Decreasing the Increase

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Commentary - February 2009



By Glen H. Stanbaugh Jr., MD

Several years ago a collection of concerned Texans who had dissimilar avocations but shared a similar goal met in Austin, hoping to find a way to help save the Texas Kidney Health Care (KHC) program from imminent legislative extinction.

Dr. Martin White, Rita Littlefield, Dr. Karon Simpson, myself, and many others gathered to rescue KHC, a most needed Texas program.

I suggested a name for our endeavor, the Texas Renal Coalition (TRC). For most of the next two decades, the coalition advocated in Austin for legislative support for low-income end-stage renal disease (ESRD) patients covered by KHC. Our efforts eventually helped to maintain funding for KHC and its financially "challenged" ESRD patients/clients. (Forty percent of all Texas ESRD patients receive KHC benefits.)

The coalition eventually coalesced into a Texas-wide 501(c)(3) not-for-profit organization. Its mission included education, advocacy, and prevention.

Three years ago, the coalition, along with many ESRD experts and organizations including the National Kidney Foundation, the American Society of Nephrology, the Centers for Disease Control and Prevention (CDC), and others, realized that continued expansion of the ESRD population was outgrowing state and federal resources available to treat ESRD patients.

Transplant lists were getting longer, and the "wait time" for a kidney transplant was increasing. In addition, ESRD patients receiving lifesaving treatment with maintenance dialysis were living longer, adding to the dialysis patient population. Dialysis centers were continuing to expand as the numbers of new ESRD patients grew.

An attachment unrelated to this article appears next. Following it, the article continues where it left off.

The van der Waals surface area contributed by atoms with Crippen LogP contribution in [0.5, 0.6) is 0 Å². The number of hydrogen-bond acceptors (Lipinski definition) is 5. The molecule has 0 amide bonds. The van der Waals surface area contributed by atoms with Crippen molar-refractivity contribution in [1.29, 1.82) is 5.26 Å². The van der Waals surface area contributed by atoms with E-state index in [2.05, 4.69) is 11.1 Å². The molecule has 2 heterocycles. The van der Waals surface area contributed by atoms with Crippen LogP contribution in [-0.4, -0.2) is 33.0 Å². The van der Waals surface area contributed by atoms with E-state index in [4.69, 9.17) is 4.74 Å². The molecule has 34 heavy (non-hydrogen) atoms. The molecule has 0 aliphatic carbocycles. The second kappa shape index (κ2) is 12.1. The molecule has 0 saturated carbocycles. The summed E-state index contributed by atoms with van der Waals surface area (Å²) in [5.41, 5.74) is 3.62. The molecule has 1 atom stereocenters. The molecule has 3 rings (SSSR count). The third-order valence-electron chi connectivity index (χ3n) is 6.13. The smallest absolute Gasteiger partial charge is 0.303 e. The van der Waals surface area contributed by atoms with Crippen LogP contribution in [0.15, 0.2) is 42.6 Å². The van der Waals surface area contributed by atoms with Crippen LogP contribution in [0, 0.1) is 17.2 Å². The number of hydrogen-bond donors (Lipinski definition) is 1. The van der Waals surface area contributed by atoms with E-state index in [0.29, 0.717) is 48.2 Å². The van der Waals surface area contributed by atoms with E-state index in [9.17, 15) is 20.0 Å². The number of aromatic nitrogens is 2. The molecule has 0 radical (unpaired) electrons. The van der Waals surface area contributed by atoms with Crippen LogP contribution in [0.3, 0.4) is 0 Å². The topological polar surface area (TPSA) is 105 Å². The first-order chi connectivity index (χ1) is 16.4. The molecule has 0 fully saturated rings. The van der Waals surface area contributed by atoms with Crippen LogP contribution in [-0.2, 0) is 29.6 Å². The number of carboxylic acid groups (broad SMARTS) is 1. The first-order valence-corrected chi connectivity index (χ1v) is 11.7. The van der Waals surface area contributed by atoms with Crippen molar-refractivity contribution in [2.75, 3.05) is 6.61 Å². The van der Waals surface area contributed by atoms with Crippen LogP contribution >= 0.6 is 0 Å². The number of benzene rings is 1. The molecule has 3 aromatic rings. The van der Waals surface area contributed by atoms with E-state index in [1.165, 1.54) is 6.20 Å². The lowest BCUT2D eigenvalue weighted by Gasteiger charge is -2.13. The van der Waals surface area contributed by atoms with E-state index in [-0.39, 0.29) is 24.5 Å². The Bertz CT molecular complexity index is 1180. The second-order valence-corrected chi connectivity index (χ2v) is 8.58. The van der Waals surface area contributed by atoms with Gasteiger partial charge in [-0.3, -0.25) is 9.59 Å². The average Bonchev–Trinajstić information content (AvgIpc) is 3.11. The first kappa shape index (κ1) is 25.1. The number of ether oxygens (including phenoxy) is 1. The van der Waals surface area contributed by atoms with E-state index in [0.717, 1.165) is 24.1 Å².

Dr. Anton C. Schoolwerth (senior CDC chronic renal disease consultant and Dartmouth professor of medicine) authored a review article in a CDC journal about this problem. This article documented the growing ESRD population and the methods and treatments available that can ameliorate or even halt chronic kidney disease progression to ESRD.

TRC, supported by grants from the C.H. Foundation in Lubbock, developed and then began in January 2007 an ESRD prevention, multimedia, and educational pilot focused on high-risk patients, their families, their primary care physicians, the general population, and patients with hypertension and diabetes.

This TRC initiative started in late 2006 with lectures and talks I made to medical students, residents, and Texas Medical Association members. This was followed by 30-second TV public service announcements in the "pilot" area (two or three times a day from January 2007 to present).

Recently, this TRC initiative has been strengthened and continued by the Texas Department of State Health Services (DSHS), financed by legislative appropriation of $500,000 per year (for two years), thanks to the Texas Legislature and especially Sen. Robert Duncan and his staff. The goal remains prevention of ESRD. The Lubbock pilot is referred to as "Decrease the Increase" of new cases of ESRD, and the identical DSHS program is called "Love Your Kidneys."

Our goal is to lower the increase of new ESRD cases by 10 percent or more each year, thus preventing or slowing the progression of ESRD by education. Because of the usually slow progression of many types of chronic kidney disease, positive results may take two to three years to be obvious.

However, TRC and the DSHS Chronic Kidney Disease program will require significant future funding to make our ESRD prevention program available throughout Texas. This year, the DSHS/TRC program has funds to take "Love Your Kidneys" to Lubbock and the Rio Grande Valley. TV, radio, and print media are expensive in Texas' larger markets; however, they are accessible if further funding is available.

Assuming this initiative produces a "decrease in the increase," it likely will stand alone as a government program that will save lives, while saving money!

Additionally - yet quite important - extra benefits occur, making the target audience more aware of the importance of strict blood pressure and diabetes control and thereby reducing potentially fatal comorbidities and conditions affecting countless millions afflicted with hypertension and diabetes mellitus.

Dr. Stanbaugh is chair emeritus and chief medical officer of the Texas Renal Coalition. He is a retired Lubbock nephrologist.  



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